It’s a new year, and IT Directors and CIOs are budget planning and setting Key Performance Indicators (KPIs)!
Or are they? While it’s traditional to submit budgets and set KPIs, Kaseya surprisingly found that KPIs are somewhat uncommon for IT departments. In a survey of 900 small-midsize companies, less than half used the basic and conventional KPI, Service Level Agreements (SLAs).
While it may be difficult to measure the value of your IT department, it’s a necessity. We'll illustrate why it’s in your department’s best interest to set IT KPIs – especially if you want to be in the room where it happens.
“Strategic” IT Departments
In order to be a CIO with a corner office and direct access to the CEO, your IT department needs to be strategic. By "strategic", we don’t mean just embodying the adjective – it refers to a specific category within IT departments. Because IT departments are evolving at differing rates, both Kaseya and CIO.com cannily created a taxonomy to distinguish the different roles IT departments play today. CIO.com used the labels functional, transformation, and strategic. Kaseya came up with a similar model.
Is Your IT Department “Strategic”?
If your team solely responds to a ticketing system that reports company IT problems, you’re functional. If your company is also developing new strategies and/or adopting new technology to lower costs and resolution times, you’re transformational. But, if your department is also looking into how new technology can contribute to the vision and growth of your company, you’re strategic.
Figuring out where you land on this scale is important because IT departments should set their KPIs based on two things: where you are right now, and where you want to be.
Why KPIs Matter for IT Departments
Similar to utilizing IT’s annual budget, KPIs are yet another important tool to expand IT’s role within the company. In fact, there is a correlation between IT departments that use KPIs and IT departments classified as "strategic".
Kaseya found that 46% of the self-identified “strategic” companies instituted an SLA KPI metric. In comparison, only 10% of “reactive” IT departments set SLA KPIs. It makes sense. IT KPIs illustrate the value of your department to company owners. Without KPIs, the IT department remains small and under appreciated. So If you haven't set them in the past, start now – they'll give your IT department a much needed PR boost.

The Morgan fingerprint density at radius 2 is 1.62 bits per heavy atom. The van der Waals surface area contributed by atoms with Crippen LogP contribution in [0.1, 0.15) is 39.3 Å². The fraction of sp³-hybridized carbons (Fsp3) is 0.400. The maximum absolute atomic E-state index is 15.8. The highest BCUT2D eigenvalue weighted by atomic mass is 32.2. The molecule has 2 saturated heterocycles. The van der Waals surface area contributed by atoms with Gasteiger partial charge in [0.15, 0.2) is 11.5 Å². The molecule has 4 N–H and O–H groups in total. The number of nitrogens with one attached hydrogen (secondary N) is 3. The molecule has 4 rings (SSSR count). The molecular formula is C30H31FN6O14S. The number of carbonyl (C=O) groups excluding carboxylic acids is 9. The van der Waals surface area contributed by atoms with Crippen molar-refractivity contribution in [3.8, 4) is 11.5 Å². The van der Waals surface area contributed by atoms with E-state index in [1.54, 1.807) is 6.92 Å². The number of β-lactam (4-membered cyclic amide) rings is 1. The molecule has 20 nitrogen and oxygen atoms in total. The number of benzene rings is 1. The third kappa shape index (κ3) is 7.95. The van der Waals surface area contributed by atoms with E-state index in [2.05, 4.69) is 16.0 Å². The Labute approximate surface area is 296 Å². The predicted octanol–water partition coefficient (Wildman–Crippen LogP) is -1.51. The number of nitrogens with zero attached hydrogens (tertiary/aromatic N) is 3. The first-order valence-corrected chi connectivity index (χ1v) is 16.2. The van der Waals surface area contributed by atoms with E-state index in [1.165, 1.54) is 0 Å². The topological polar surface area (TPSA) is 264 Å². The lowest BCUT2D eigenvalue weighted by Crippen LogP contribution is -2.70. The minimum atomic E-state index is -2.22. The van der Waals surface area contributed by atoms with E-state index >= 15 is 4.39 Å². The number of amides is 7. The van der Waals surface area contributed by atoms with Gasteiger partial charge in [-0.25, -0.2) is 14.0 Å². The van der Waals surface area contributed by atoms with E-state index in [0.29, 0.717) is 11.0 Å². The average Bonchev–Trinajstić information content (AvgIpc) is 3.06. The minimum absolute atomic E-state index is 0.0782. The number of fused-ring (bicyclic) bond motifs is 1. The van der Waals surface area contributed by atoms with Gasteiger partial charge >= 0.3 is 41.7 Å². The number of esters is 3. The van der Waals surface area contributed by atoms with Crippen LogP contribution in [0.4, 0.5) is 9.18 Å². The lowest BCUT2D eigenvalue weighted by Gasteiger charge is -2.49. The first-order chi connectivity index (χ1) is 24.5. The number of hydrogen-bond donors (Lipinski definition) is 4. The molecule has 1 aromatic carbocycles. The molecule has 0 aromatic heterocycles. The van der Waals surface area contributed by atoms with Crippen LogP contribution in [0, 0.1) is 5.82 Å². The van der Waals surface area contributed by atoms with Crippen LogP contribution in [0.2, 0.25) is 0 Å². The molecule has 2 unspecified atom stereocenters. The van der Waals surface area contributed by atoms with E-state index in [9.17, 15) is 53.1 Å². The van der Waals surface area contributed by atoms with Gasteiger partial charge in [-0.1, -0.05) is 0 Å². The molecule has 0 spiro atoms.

6 KPIs for IT Departments in 2020
Functional KPIs. No matter how “strategic” your IT department becomes, you will always be expected to meet basic "functional" responsibilities. Functional responsibilities are how smoothly you keep workplace technology running and how effectively you respond to problems.
- Operation: Measure how well your department operates. For example, common operation KPIs are ticket response rates, resolution rates, and overall internal satisfaction with IT.
- Crisis management: Popular KPIs here include Mean Time to Recover (MTTR) and system/technology downtime.
Transformational KPIs. You'll also need KPIs that address how well your department handles “transformational” responsibilities. This is how well you can improve and expand the roles in your department.
- Security: Technically, security falls under functional responsibilities, but the recent emphasis and investments in security make it an area for growth. This is coming from the top down: Executives, more than ever, are concerned about security and turning to CIOs for help. So make sure you have a KPI that illustrates how you’re working to alleviate these fears.
- Customer experience: Companies are investing in IT departments as a means to improve customer relations. According to CIO.com, 76 percent of IT leaders are meeting with customers frequently or occasionally.
- Cost and time savings: This can be approached by investing in the right technology. A popular strategy is leveraging cloud-based services. For example, many companies are turning to cloud-based Unified Communications to improve efficiency and reduces the number of hours IT department spends fixing tedious problems. Jive’s Hosted VoIP mid market TCO analysis illustrates how a simple switch from a legacy phone system to a Hosted VoIP solution can give your IT department more freedom, money, and leverage.
Strategic KPIs. Finally, if you want to be a “strategic” IT department, you need “strategic” KPIs.
- Profit: To make the relevance and importance of your IT department clear, find a way to bring in money. Then, measure how much you're bringing in – increased profit will grab the attention of your peers, and earn you a seat at the table.
Make sure your KPIs are addressing what executives want from their CIO. A solid strategy starts with ensuring your KPIs address basic IT department functions, internal improvements, and a contribution to larger company goals – like profit and a competitive edge. When you hit all three, you just might be invited to the room where it happens.